Division in the ranks

The term “LGBT community” is an immensely broad brush stroke that tries to define all the variations of sexuality and gender humans experience. We are often obliged to add more subgroups into the term to embrace everyone) LGBTQIA etc. The list keeps growing as we all desire our own label to communicate exactly who we are to others.

This is a normal human reaction to life. We love labels!

But there’s a problem with labelling in regards to sexuality and gender. We are all, every single human on the planet, somewhere on the sliding scales of sexual identity/expression and gender identity/expression as well as physical gender attributes. There simply aren’t two people who experience exactly the same identifications and expression. The following chart explains the basic spectrum for all humans. While not perfect, it does give us the basic idea.

The significance of all this is obvious – labels are almost redundant and quite often, counterproductive, creating misunderstanding, rejection and division – despite our best intentions to find our own unique niche.

Ideally (and yes, I’m an idealist), we should all have the freedom to simply be who we are, whatever that looks like. Don’t get me wrong, we do need some way of identifying ourselves so that we can find friends and communities we can relate to. But there is a lot of bigotry and judgement that goes on, even (or especially?) by others who identify as being on the spectrum.

Drag queens, cross dressers and trans women often don’t see eye to eye. Butch lesbians and trans men get into spats. Asexuals feel left out. And of course, the attitudes towards the flamboyant feminine gays by masculine gay men can be disgusting. I even found a group that call themselves G0ys (that’s gay with a zero instead of an a). These guys identify with the idea that we are all on a spectrum of sexual attraction, but they actively denounce anyone who doesn’t fit their “look and behave like a straight male” paradigm and have extreme opinions about the evils of anal sex. Sadly, just another bunch of people who, while trying to create a broader acceptance for the male sexual continuum, have created deeper bigotry instead.

My dream is to slowly lose the LGBTIQwhatever label as we learn to accept our uniqueness. Let’s stop denigrating others because we don’t understand or they “aren’t like us”. There’s enough of this in all areas of life without it affecting those of us who have to battle for the right to simply be who we are.

I’m “gay”, I’m only attracted to men, I express myself as reasonably masculine but have some aspects of the feminine psyche that “soften” me (damn those jazz hands). But that doesn’t mean I want to be pinholed as a bear or whatever silly sub-label you want to dump on me.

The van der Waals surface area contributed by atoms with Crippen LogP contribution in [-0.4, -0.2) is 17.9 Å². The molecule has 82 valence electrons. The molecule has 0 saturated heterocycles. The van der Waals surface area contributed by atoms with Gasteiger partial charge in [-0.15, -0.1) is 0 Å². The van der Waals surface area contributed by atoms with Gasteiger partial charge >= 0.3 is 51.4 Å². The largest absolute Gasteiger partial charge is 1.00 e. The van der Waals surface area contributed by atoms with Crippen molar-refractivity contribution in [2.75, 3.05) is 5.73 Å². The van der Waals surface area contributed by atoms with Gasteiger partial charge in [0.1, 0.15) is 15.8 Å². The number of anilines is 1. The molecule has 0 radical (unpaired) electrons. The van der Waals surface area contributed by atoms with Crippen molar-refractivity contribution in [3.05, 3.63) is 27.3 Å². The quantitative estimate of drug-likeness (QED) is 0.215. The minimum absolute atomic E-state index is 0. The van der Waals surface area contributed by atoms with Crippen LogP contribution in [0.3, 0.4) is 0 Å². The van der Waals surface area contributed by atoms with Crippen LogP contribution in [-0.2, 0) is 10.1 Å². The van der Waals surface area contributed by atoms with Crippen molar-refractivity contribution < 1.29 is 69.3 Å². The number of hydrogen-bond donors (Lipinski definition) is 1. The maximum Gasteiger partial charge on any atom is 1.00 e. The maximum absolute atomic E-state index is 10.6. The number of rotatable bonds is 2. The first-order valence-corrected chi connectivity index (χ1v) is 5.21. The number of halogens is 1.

I’m Jim.

I love and respect every human equally, and I accept that no two people are at exactly the same point on the spectrum of gender and sexuality. We are bigger than the stereotypes!

 

 

Apologetics

In a conversation that came out of my previous blog – Fatal Paradoxes – I casually stated that I knew all the correct theological and doctrinal answers to my own questions: that I had found the paradoxes of faith to be insurmountable and thus fatal. The other person asked if I could provide some examples of these doctrines that I used to be so confident about.

I quickly started looking through old notes and looked up some of the old books etc. What I found was rather scary in some ways!

You see, despite being a deep thinker and questioner all my life, I was also a bit gullible and easily followed those who sounded profound and wise, well at least in the context of christianity.

http://www.digitalfreethought.com/blog/wp-content/uploads/2015/05/apologetics.jpg

 

My “go to” source for apologetics was C.S.Lewis. He was arguably the greatest apologist for the faith. He came from a rich academic heritage, was extremely well studied in religion and philosophy and very persuasive at presenting what seemed like irrefutable logic.

So as I was digging around to remind myself of all these “theological answers to the paradoxical questions of faith”, looking at Lewis and many other’s works, and thinking “where’s all the good stuff… you know, all the arguments that caused all my doubts to fade?”. I kept looking until I realised I had already found it. There actually wasn’t any profound and persuasive apologetics after all! Even the great Lewis (who I almost worshipped) was simply a product of the culture of his time, lacking in any real diverse understanding or depth from other cultures, and operating in a philosophical environment that reflected the limitations of scientific understanding of the time.

I scratched my head a little more thinking how arrogant I was for coming to that conclusion, and surely the basis for christian faith is more solid than this?!